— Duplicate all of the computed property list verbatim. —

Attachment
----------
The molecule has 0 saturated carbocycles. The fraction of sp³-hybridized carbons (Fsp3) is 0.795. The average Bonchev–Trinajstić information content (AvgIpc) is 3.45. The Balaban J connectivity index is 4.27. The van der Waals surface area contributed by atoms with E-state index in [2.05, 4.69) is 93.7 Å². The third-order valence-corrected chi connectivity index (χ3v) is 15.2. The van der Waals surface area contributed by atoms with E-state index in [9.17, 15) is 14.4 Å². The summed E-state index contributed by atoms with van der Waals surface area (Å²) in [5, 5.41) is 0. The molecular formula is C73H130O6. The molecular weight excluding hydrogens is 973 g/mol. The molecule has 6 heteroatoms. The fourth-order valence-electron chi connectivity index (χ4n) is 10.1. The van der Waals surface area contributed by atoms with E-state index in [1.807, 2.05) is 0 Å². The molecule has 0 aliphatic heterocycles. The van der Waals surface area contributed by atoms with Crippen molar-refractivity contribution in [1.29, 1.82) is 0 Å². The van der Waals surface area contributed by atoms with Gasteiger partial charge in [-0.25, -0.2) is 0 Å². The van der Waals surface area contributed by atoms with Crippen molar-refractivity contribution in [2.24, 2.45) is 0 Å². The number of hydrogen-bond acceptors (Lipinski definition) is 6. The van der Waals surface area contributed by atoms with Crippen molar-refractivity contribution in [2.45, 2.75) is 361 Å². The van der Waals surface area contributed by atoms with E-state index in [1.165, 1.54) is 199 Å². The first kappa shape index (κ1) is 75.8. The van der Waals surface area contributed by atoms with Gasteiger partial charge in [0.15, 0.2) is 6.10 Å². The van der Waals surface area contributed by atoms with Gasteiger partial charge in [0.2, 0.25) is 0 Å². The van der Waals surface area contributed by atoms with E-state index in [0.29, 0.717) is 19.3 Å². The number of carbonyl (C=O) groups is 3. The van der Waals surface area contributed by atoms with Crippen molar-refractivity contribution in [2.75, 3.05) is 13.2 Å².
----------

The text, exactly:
The molecule has 0 saturated carbocycles. The fraction of sp³-hybridized carbons (Fsp3) is 0.795. The average Bonchev–Trinajstić information content (AvgIpc) is 3.45. The Balaban J connectivity index is 4.27. The van der Waals surface area contributed by atoms with E-state index in [2.05, 4.69) is 93.7 Å². The third-order valence-corrected chi connectivity index (χ3v) is 15.2. The van der Waals surface area contributed by atoms with E-state index in [9.17, 15) is 14.4 Å². The summed E-state index contributed by atoms with van der Waals surface area (Å²) in [5, 5.41) is 0. The molecular formula is C73H130O6. The molecular weight excluding hydrogens is 973 g/mol. The molecule has 6 heteroatoms. The fourth-order valence-electron chi connectivity index (χ4n) is 10.1. The van der Waals surface area contributed by atoms with E-state index in [1.807, 2.05) is 0 Å². The molecule has 0 aliphatic heterocycles. The van der Waals surface area contributed by atoms with Crippen molar-refractivity contribution in [1.29, 1.82) is 0 Å². The van der Waals surface area contributed by atoms with Gasteiger partial charge in [-0.25, -0.2) is 0 Å². The van der Waals surface area contributed by atoms with Crippen molar-refractivity contribution in [2.24, 2.45) is 0 Å². The number of hydrogen-bond acceptors (Lipinski definition) is 6. The van der Waals surface area contributed by atoms with Crippen molar-refractivity contribution in [2.45, 2.75) is 361 Å². The van der Waals surface area contributed by atoms with E-state index in [1.165, 1.54) is 199 Å². The first kappa shape index (κ1) is 75.8. The van der Waals surface area contributed by atoms with Gasteiger partial charge in [0.15, 0.2) is 6.10 Å². The van der Waals surface area contributed by atoms with Gasteiger partial charge in [0.2, 0.25) is 0 Å². The van der Waals surface area contributed by atoms with E-state index in [0.29, 0.717) is 19.3 Å². The number of carbonyl (C=O) groups is 3. The van der Waals surface area contributed by atoms with Crippen molar-refractivity contribution in [2.75, 3.05) is 13.2 Å².